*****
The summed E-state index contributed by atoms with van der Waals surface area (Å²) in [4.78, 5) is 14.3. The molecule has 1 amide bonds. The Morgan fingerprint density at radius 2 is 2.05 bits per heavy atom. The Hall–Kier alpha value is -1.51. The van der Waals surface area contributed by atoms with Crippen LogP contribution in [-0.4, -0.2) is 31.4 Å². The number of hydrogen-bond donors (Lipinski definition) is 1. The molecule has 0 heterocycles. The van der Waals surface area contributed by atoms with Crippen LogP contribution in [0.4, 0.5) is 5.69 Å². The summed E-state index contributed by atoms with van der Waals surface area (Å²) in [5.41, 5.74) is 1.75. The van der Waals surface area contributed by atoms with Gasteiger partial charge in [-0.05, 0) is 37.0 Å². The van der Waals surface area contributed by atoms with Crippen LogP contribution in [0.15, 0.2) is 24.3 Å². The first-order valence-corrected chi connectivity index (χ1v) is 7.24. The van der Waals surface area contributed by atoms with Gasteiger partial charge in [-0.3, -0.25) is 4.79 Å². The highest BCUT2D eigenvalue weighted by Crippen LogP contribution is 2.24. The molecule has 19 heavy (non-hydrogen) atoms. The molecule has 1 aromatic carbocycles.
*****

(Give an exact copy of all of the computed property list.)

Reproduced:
The summed E-state index contributed by atoms with van der Waals surface area (Å²) in [4.78, 5) is 14.3. The molecule has 1 amide bonds. The Morgan fingerprint density at radius 2 is 2.05 bits per heavy atom. The Hall–Kier alpha value is -1.51. The van der Waals surface area contributed by atoms with Crippen LogP contribution in [-0.4, -0.2) is 31.4 Å². The number of hydrogen-bond donors (Lipinski definition) is 1. The molecule has 0 heterocycles. The van der Waals surface area contributed by atoms with Crippen LogP contribution in [0.4, 0.5) is 5.69 Å². The summed E-state index contributed by atoms with van der Waals surface area (Å²) in [5.41, 5.74) is 1.75. The van der Waals surface area contributed by atoms with Gasteiger partial charge in [-0.05, 0) is 37.0 Å². The van der Waals surface area contributed by atoms with Crippen LogP contribution in [0.15, 0.2) is 24.3 Å². The first-order valence-corrected chi connectivity index (χ1v) is 7.24. The van der Waals surface area contributed by atoms with Gasteiger partial charge in [-0.3, -0.25) is 4.79 Å². The highest BCUT2D eigenvalue weighted by Crippen LogP contribution is 2.24. The molecule has 19 heavy (non-hydrogen) atoms. The molecule has 1 aromatic carbocycles.